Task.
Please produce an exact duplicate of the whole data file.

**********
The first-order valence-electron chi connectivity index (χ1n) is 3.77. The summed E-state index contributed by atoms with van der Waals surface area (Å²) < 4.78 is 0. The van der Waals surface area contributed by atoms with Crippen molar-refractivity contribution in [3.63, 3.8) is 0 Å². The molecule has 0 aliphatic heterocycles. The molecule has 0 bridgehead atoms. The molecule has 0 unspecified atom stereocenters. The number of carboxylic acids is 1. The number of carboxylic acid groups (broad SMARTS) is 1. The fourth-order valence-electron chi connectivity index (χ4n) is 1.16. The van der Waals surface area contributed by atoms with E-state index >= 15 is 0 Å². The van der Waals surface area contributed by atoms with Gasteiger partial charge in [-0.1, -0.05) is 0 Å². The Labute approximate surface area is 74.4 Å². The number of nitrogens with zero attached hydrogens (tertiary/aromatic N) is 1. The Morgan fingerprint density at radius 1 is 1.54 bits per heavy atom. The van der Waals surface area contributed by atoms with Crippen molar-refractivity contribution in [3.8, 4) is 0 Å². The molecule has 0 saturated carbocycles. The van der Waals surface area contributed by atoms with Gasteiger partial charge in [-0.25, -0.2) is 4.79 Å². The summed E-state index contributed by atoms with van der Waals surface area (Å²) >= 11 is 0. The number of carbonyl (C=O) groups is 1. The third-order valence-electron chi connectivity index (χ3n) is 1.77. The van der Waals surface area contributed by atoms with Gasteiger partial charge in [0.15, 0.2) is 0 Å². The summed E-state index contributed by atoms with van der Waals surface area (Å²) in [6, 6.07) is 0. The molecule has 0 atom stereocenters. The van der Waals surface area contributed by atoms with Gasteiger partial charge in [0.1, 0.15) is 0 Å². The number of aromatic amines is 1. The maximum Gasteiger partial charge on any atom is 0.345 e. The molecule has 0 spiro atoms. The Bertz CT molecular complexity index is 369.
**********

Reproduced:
The first-order valence-electron chi connectivity index (χ1n) is 3.77. The summed E-state index contributed by atoms with van der Waals surface area (Å²) < 4.78 is 0. The van der Waals surface area contributed by atoms with Crippen molar-refractivity contribution in [3.63, 3.8) is 0 Å². The molecule has 0 aliphatic heterocycles. The molecule has 0 bridgehead atoms. The molecule has 0 unspecified atom stereocenters. The number of carboxylic acids is 1. The number of carboxylic acid groups (broad SMARTS) is 1. The fourth-order valence-electron chi connectivity index (χ4n) is 1.16. The van der Waals surface area contributed by atoms with E-state index >= 15 is 0 Å². The van der Waals surface area contributed by atoms with Gasteiger partial charge in [-0.1, -0.05) is 0 Å². The Labute approximate surface area is 74.4 Å². The number of nitrogens with zero attached hydrogens (tertiary/aromatic N) is 1. The Morgan fingerprint density at radius 1 is 1.54 bits per heavy atom. The van der Waals surface area contributed by atoms with Crippen molar-refractivity contribution in [3.8, 4) is 0 Å². The molecule has 0 saturated carbocycles. The van der Waals surface area contributed by atoms with Gasteiger partial charge in [-0.25, -0.2) is 4.79 Å². The summed E-state index contributed by atoms with van der Waals surface area (Å²) >= 11 is 0. The number of carbonyl (C=O) groups is 1. The third-order valence-electron chi connectivity index (χ3n) is 1.77. The van der Waals surface area contributed by atoms with Gasteiger partial charge in [0.15, 0.2) is 0 Å². The summed E-state index contributed by atoms with van der Waals surface area (Å²) in [6, 6.07) is 0. The molecule has 0 atom stereocenters. The van der Waals surface area contributed by atoms with Gasteiger partial charge in [0.1, 0.15) is 0 Å². The number of aromatic amines is 1. The maximum Gasteiger partial charge on any atom is 0.345 e. The molecule has 0 spiro atoms. The Bertz CT molecular complexity index is 369.